Netflix’s ‘Greenhouse Academy’ is a quirky teen drama with heart

What’s most striking about Netflix’s new kid’s series Greenhouse Academy is the tone. Everything is played straight, from the traumatic death of a mother in the opening scene to teen drama at school to the overarching conspiracy plot to destroy the planet. The show doesn’t pander to its audience, which goes a long way toward making it enjoyable.

Hayley and Alex Woods (played by Ariel Mortman and Finn Roberts) are the new students at the prestigious, futuristic, and possibly insidious boarding school Greenhouse Academy. They’re coping with the loss of their mother in a failed space shuttle launch and trying to fit in at a school that doesn’t want them there. Hayley is more of a loner and puts on a strong front while Alex has a more difficult time fitting in. Their relationship, and how they behave independently of it, is the strongest aspect of the show. When Hayley lets her guard down around her grieving father or Alex has an encounter with his jerk of a basketball teammate Daniel (Chris O‘Neal), their frustration and sadness is real.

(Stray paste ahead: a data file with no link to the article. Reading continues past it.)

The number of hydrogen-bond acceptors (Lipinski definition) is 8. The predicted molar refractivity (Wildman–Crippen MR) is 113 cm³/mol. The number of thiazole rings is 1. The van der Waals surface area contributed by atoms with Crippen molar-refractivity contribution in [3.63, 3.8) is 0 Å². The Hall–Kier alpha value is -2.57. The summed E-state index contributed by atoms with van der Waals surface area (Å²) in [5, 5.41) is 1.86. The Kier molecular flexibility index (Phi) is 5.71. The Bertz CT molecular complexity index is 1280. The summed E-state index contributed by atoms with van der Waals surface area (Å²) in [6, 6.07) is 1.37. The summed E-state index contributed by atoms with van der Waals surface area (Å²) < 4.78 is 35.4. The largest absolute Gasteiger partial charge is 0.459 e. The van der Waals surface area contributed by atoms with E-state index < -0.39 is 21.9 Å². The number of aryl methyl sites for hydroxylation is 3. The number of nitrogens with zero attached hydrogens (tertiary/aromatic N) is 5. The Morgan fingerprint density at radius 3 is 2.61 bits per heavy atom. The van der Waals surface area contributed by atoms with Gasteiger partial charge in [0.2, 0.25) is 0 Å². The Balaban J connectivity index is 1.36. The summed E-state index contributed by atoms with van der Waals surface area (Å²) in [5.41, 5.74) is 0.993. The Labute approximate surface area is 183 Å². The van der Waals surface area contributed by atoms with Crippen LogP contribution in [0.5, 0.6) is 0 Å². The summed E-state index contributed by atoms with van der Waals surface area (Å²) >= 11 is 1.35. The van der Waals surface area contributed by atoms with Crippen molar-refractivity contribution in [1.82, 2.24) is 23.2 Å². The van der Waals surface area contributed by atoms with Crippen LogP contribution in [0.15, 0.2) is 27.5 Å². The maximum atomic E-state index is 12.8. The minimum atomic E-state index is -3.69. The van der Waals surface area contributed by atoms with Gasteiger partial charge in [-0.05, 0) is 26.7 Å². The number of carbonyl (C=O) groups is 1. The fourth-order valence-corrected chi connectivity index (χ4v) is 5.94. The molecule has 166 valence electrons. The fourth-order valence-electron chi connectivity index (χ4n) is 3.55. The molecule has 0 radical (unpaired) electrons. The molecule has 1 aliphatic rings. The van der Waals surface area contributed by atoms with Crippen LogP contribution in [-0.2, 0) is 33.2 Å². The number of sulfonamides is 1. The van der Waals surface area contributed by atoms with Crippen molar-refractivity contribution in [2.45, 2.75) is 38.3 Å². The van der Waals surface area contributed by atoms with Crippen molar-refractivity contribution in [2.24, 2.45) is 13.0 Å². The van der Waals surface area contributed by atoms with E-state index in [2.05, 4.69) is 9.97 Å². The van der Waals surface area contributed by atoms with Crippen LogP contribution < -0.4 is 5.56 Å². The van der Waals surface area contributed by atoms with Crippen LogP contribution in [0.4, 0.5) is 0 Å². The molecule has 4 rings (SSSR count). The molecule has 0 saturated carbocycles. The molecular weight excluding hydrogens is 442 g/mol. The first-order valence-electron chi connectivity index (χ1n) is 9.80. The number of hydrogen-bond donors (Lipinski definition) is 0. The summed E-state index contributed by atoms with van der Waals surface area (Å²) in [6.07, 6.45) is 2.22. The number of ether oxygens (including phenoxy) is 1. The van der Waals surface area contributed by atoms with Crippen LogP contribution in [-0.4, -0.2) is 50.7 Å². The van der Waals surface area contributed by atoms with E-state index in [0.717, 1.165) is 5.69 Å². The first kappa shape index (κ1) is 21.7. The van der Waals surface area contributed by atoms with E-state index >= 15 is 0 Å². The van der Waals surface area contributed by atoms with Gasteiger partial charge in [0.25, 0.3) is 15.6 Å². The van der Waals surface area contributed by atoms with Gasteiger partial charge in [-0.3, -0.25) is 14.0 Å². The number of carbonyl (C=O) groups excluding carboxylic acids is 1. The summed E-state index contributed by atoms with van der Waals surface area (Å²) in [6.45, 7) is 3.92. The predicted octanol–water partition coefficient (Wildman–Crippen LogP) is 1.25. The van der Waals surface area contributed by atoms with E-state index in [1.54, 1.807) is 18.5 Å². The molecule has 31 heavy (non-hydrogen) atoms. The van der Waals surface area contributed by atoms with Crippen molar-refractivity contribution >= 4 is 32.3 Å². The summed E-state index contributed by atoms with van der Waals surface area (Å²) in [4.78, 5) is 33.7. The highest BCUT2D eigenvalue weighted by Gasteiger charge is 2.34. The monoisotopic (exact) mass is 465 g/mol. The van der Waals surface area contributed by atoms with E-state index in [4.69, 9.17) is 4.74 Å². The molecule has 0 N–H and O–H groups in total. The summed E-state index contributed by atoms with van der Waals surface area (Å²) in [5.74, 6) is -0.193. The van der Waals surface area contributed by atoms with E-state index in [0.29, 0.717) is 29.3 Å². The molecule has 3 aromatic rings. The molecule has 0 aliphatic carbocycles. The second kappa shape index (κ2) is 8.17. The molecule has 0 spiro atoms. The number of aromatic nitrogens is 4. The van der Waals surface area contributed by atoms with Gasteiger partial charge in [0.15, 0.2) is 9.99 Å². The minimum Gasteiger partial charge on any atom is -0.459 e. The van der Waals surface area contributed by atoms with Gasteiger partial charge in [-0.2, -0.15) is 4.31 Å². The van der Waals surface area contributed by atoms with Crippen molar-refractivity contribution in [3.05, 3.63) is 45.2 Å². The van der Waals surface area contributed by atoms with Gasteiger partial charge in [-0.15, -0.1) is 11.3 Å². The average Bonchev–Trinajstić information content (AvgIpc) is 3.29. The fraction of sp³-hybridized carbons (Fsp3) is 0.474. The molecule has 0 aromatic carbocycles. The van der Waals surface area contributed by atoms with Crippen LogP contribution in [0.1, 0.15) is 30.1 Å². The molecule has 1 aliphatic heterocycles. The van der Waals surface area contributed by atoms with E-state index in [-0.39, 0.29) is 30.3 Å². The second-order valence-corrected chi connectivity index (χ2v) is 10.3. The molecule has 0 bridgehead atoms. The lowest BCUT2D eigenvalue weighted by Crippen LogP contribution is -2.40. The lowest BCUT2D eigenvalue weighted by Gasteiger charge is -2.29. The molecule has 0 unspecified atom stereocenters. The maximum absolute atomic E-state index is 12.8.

Greenhouse Academy Photo via Ronen Akerman/Netflix

That’s a credit to Paula Yoo, a former West Wing writer who adapted this series with Giora Chamizer. The first Greenhouse Academy was a breakout Israeli hit, and Chamizer created it. The Netflix version saw global distribution upon its Friday release, and the series is built around universal human emotions that ground the science fiction.

Those more authentic moments help offset the more melodramatic or silly moments. The show isn’t a heavy emotional experience, just one that gives more credence to those emotions than your average young adult show. The series features a storyline about a character who hasn’t seen Toy Story and the determined classmate who makes her watch it: There’s plenty of levity to match the quirks.

Eddie Strait

Eddie Strait

Eddie Strait is a member of the Austin Film Critic Association. His reviews focus primarily on streaming entertainment, with an emphasis on Netflix, Hulu, Amazon Prime, and other on-demand services.